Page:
Posts Tagged ‘Dave Cameron’

Private Eye: Tory Persecutor of Homeless Made Head of Homeless Charity

February 19, 2015

As Tom Pride would say on his blog, not satire.

Johnny Void has for a long time blogged about the way the poor, the disabled and the homeless are frequently left helpless and betrayed by the very charities that are supposed to support them. These are the charities, whose managers support the brutal sanctions regime and workfare programme, which has seen tens, of not hundreds of thousands of people thrown on the streets without support, or sent to supply cheap labour to Tory donors like Tesco’s. In one of his most recent posts, Mr Void was particularly critical about the mental health charity, MIND, for supporting this highly exploitative system. MIND had produced a pamphlet that uncritically accepted the fraudulent and scientifically bankrupt idea that work automatically improved the condition of the mentally ill. They not only supported the system, but actually wished to send it extended and improved through the addition of mental health experts like, er, themselves.

The Void took the view that MIND were entirely cruel and corrupt. He had some very good things to say about the generosity and compassion of their front-line workers. He argued, however, that they were badly led by an upper management that knew nothing about the mental health and wellbeing of the lower orders. These were high-earning professionals, who thought that everyone looked forward to work the same way they did with their well-paid and interesting jobs.

I found this story in Private Eye’s edition for the 18th to 31st October 2013. It reports the appointment of the former chief executive of Hammersmith and Fulham Council, Derek Myers, to chairman of the board of trustees of the homeless charity, Shelter. It not only corroborates what Mr Void has said about the upper management of these charities, but it suggests that they’re staffed by the very people, who are responsible for the problems in the first place. The article reads

How well suited is Derek Myers, former chief executive of Tory-run Hammersmith & Fulham council, to his new role chairing the board of trustees at housing charity Shelter?

During his time running H&F (described by David Cameron as “his favourite council”), Myers oversaw the implementation of policies that were light-years away from those promoted by Shelter.

With Myers at the helm, H&F demolished a hostel for the homeless to make way for a development of luxury flats and mews housing; auctioned off 300 much-needed council homes, giving developers the green light to build luxury developments at the expense of affordable housing; and included no affordable housing among the 6,700 properties built in the redevelopment of the Earls Court exhibition centre. So much for Shelter’s campaign for “the government to meet people halfway and get more affordable homes built”.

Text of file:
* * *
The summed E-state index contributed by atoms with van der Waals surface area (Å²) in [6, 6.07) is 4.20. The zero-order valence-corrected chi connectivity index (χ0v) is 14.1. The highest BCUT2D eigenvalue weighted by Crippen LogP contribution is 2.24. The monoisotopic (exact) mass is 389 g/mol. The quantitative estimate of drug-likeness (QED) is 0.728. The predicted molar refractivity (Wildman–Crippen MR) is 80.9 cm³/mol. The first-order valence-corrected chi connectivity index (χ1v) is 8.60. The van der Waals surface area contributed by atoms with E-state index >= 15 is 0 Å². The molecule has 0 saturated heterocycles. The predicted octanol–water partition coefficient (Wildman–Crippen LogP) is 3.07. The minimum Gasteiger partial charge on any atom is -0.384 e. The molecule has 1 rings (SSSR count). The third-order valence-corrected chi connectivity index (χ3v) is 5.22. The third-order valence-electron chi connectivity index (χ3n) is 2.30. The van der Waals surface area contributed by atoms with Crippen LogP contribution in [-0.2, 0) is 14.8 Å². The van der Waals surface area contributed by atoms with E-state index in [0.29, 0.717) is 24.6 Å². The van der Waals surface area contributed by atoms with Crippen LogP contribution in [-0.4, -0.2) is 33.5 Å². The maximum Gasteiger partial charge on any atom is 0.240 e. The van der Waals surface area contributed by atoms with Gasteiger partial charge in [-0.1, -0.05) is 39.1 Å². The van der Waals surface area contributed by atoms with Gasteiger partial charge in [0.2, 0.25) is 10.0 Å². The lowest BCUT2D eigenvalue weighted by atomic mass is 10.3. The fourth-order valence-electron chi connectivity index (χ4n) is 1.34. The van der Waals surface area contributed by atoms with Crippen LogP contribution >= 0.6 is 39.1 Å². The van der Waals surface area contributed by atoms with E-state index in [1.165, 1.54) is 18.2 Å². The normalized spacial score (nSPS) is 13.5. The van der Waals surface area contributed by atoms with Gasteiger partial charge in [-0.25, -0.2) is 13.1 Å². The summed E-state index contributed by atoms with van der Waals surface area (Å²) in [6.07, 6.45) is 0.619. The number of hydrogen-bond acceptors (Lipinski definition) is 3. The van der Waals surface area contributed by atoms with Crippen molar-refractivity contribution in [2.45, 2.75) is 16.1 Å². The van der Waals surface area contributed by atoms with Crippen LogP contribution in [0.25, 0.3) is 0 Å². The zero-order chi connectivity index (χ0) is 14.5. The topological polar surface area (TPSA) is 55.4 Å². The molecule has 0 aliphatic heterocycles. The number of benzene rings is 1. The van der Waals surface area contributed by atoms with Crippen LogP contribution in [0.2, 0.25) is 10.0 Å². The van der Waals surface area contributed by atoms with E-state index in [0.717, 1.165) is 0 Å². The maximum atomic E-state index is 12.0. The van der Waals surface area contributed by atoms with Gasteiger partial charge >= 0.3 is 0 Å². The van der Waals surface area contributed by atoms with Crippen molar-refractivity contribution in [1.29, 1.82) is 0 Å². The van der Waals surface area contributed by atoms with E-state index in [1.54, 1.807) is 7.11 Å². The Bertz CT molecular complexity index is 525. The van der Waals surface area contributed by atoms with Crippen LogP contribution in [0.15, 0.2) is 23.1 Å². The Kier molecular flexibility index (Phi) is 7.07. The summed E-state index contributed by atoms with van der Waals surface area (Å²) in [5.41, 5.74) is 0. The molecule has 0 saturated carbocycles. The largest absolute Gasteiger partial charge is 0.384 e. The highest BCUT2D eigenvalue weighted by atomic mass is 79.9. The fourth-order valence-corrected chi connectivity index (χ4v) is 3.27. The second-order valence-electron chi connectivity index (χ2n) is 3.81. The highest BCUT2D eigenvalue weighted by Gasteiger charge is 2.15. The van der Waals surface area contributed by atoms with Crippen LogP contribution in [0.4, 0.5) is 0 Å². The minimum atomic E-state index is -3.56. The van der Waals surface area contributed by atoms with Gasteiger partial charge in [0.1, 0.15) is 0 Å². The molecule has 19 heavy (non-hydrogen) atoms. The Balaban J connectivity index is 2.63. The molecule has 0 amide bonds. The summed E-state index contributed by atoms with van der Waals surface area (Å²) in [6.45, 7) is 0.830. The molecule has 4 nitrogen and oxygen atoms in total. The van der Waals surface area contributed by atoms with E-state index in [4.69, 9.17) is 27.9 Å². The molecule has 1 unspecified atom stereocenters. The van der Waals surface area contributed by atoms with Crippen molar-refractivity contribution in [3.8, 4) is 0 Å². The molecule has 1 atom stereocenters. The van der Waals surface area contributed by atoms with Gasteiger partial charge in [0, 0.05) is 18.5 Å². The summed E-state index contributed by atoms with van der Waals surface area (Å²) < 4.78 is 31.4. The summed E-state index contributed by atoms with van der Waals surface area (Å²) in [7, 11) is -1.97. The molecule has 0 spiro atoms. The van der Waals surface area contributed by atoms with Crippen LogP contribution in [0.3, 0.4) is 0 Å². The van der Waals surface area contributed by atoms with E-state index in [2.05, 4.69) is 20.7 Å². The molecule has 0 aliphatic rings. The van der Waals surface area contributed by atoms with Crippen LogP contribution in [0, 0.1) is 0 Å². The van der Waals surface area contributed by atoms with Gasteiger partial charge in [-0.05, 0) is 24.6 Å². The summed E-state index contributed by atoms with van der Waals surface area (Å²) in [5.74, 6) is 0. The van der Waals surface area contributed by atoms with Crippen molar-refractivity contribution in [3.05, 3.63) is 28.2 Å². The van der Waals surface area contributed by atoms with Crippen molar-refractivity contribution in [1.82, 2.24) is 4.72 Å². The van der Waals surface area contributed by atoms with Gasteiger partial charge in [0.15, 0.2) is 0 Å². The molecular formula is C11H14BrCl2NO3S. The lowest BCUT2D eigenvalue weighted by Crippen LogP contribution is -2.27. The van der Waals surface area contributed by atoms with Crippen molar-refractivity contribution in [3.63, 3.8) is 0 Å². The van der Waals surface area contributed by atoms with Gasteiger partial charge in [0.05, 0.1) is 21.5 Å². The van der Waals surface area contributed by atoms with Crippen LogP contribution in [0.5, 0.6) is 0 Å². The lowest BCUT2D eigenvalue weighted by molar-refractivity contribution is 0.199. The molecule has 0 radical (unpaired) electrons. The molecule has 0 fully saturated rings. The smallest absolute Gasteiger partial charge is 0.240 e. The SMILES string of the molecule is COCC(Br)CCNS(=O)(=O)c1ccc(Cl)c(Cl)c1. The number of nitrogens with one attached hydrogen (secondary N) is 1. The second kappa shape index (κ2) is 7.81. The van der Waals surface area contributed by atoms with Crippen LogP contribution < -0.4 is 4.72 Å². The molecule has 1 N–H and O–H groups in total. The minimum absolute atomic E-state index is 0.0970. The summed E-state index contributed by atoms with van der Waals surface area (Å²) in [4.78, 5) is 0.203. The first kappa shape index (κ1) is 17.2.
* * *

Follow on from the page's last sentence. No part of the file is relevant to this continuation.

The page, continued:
Shelter also campaigns to prevent homelessness and helps tenants sustain their tenancies so they can continue to live in their community. With Myers in charge, H&F not only threatened to relocated 500 families on benefits to the Midlands, but it also told homeless people – many of whom would have contacted Shelter – that even if the council had a legal obligation to find them housing, they should be prepared to leave the borough. Does the housing charity know who it is taking on?

This is precisely the social cleansing against which Johnny Void has blogged so much. And with the poor and indigent being thrown out of the borough by Myers, it’s no wonder Dave Cameron considered it his favourite. All gentrified for the rich, with the poor being steadily forced out so they don’t have to trouble all those multi-millionaire financiers Dave loves so much. It shows you exactly what Cameron’s attitude to poverty is, as well as Myers and, by implication, the charity he has joined.

Guy Debord’s Cat himself lives in Hammersmith and Fulham, and has also blogged extensive on affairs in the borough, and the disgusting policies pursued by Myer’s party comrades on the council, so his blog is also worth checking out on these issues.

Radical Balladry and Tunes for Toilers: The New Poor Law and the Farmer’s Glory

May 28, 2014

Ballad Seller pic

Last week I posted the sheet music for ‘The New Poor Law and the Farmer’s Glory’ from Roy Palmer’s A Ballad History of England. As with very many of the other tunes I’ve posted, I didn’t have the words, but assumed from the song’s title that it was about the hated ‘New Poor Law’, introduced by the Liberals in 1834 that set up the workhouses. That’s indeed exactly what the song’s about, and Jess has kindly sent me the words to the song. It was written by William Lamborn of Uffington. They go

I was forced as a stranger to wander from home
And all through the parishes to Faringdon to come
There to have my head shaved, which filled me with woe
And many a poor creature they have served also.
Home, home, sweet home,
There’s no place like home.

At six in the morning the bell it doth ring,
When every man’s allowance of ocum doth bring,
And if we do not pick it just as the keeper please,
He will be sure to stint you of your small bread and cheese,
Home, home, sweet home etc.

When the corn they do bring, to grinding we must go.
Both pease and both beans, and barley also;
And if we do but grumble, or even seem to gloom,
Full well we know the consequence, the blindhouse is our doom.
Home, home, sweet home, etc.

At seven in the evening, the bell it doth ring
When every man up stairs is obliged to swing,
Upon the iron bedsteads there he’s forced to lie,
Some a grieving, some a groaning, until the break of day.
Home, home, sweet home, etc.

And many more things, which I know to be true.
Such as parting man and wife, and children also,
O! what heathens and what brutes, are in our civil land,
For breaking the good laws which were made by God and man.
Home, home, sweet home, etc.

Beware, you blow’d out farmers, you noblemen beside,
though you may laugh and sneer, and at the poor deride,
How will you bear your sentence, upon the day of doom,
When you will call for water, to cool your parching tongue.
Home, home, sweet home, etc.

Perhaps you wont believe me, or care not what I say,
I will be bound that you will all upon a future day;
For I know that some judgment will soon you overtake,
Either in this world, or in the burning lake.
Home, home, sweet home, etc.

For those who made the poor laws they are the spawn of hell,
And of those that do uphold them the truth to your I’ll tell,
For the devil is their master, who put it in their heads,
And this they will prove all on their dying beds,
Home, home, sweet home etc.

So now I will conclude, and finish my sad tell,